American religious experience traces its roots and origin from the time the land was discovered. Even before the discovery of America by westerners, the natives who are believed to be Red Indian had their religion that was widely practiced. The gusto and diversity of American religious history is well documented and captured in antebellum literature and culture.
In the antebellum era, religious forms that existed in America were largely a reflection of their parent organizations in Europe. However, the events that characterized the time transformed the religious movements making them uniquely American in the mainstream as well as new faiths that formed.
At the time, the dominant groups were direct creations of protestant evangelism. However, the time can be described as the spiritual awakening of America as it saw the eruption of religious diversity that makes it difficult for one to describe a comprehensive religious or theological label.
The period covering the year 1800 through 1865 onwards experienced religious realities that saw the formation and rise of powerful liberal and conservative movements competing for influence among the people.
The movements’ ideologies elicited strong reactions and opening rare debates about God, spirituality and the relationship between God and his creation principally, human beings. It is safe to conclude that the era saw a religious “volcano” that was more or less as a result of experimentation that was possible in the new found freedom.
The momentous events that shaped religious America at the time above saw the rise of numerous authors who expressed their opinion concerning the religious climate that prevailed. For instance, American literature was greatly influenced by puritan religious literature that can be compared to modern naturalism.
The Heath Anthology of American Literature by Lauter Paul has documented a number of quotes from different authors who sought to air their views about the religious climate of the time. Their texts have made rich contribution to American literature that will make the basis of analysis in this paper.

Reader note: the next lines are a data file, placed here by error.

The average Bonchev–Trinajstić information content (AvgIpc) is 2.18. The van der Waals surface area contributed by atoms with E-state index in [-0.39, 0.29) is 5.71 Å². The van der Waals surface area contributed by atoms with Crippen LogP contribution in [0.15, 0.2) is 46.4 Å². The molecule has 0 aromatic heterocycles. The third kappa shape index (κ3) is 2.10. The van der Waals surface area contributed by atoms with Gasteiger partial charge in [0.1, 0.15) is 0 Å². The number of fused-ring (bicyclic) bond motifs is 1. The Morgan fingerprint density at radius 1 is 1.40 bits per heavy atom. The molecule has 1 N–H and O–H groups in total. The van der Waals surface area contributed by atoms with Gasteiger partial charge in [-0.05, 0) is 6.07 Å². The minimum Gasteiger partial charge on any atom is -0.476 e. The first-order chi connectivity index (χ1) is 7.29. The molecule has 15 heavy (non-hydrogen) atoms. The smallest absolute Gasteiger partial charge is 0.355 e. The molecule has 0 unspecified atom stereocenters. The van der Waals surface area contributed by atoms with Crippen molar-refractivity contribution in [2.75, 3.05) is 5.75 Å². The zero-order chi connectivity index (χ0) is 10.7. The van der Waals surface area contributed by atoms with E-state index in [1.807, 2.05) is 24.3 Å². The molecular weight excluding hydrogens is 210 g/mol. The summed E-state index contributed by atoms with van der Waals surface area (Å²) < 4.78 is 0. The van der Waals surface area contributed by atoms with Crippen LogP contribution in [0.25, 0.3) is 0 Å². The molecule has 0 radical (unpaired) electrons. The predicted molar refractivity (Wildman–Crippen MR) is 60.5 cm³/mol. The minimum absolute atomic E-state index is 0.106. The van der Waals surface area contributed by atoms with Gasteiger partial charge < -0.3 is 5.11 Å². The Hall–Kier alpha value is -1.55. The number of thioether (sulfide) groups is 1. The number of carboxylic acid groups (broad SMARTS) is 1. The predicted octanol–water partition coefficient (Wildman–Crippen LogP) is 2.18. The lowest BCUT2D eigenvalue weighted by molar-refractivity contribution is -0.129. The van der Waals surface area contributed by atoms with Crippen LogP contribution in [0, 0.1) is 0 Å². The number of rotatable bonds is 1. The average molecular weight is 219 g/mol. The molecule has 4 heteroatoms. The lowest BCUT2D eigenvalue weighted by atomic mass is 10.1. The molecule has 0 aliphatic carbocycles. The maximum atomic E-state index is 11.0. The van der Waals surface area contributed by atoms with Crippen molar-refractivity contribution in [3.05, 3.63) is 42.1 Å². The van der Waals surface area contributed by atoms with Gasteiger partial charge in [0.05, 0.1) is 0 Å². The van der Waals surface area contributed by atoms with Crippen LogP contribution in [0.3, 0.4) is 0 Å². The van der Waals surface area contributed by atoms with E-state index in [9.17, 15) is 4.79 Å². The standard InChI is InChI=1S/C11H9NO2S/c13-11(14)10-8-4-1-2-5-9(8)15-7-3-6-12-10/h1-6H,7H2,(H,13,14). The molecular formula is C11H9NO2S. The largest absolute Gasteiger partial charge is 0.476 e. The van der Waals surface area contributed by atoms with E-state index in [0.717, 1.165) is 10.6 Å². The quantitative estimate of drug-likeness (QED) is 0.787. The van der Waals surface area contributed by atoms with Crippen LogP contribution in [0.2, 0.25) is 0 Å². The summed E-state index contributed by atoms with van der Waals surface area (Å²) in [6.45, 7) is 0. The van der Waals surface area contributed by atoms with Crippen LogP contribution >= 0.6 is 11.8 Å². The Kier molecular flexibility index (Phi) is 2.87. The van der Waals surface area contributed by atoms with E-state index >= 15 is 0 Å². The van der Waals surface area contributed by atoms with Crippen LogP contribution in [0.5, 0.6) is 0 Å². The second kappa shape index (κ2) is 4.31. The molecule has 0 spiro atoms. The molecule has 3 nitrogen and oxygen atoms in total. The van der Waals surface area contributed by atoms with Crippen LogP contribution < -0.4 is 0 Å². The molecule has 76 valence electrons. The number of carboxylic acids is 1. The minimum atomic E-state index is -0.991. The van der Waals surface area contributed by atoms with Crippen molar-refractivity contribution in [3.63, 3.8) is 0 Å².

William Bradford (1590-1657)
“Being thus arrived in a good harbor and brought safe to land, they fell upon their knees and blessed the God of heaven, who had brought them over the vast and furious ocean, and delivered them from all the perils and miseries thereof, again to set their feet on the firm and stable earth, their proper element.
But here I cannot but stay and make a pause, and stand half amazed at this poor people’s present condition; and so I think will the reader too when he well consider the same. (1908)”(Lauter 164).
William Bradford traces his roots to Yorkshire England. From an early age, he was plagued by misfortunes that ensured he was orphaned of both parents by the age of seven years. He would later find solace in religion.
By the time he was entering his early teens Bradford was an ardent listener to a non-conformist minister Richard Clyfton who fronted Puritanism. A congregation formed by the minister including Bradford as one of the members departed for the now Massachusetts to run a way from the conservatism that characterized Europe by then (Lauter 164).
Bradford engaged in Politics after arriving in America, getting elected to the position of Governor of Plymouth that he held till his death. The quote above refers to his thanking God for the safe arrival of immigrants in the new land while at the same time underscoring his strong religious beliefs.
His strong background in religion and politics helped him write his fist literally work “Of Plymouth Plantation” (Lauter 165). The challenges of setting up a new colony ensured he did not finish the piece and it was never published. Bradford also wrote a Plymouth journal, poems and numerous dialogues. In his works, Bradford drew comparison of the journey by Plymouth settlers, to the themes found in the Old Testament of the Bible.
Additionally he considered the Puritans journey to the new land as a covenanted agreement with God that can only be compared to that He gave to the Israelites. The interpretive style of Typology that he used in his works was later used as a model for historians in the US especially in New England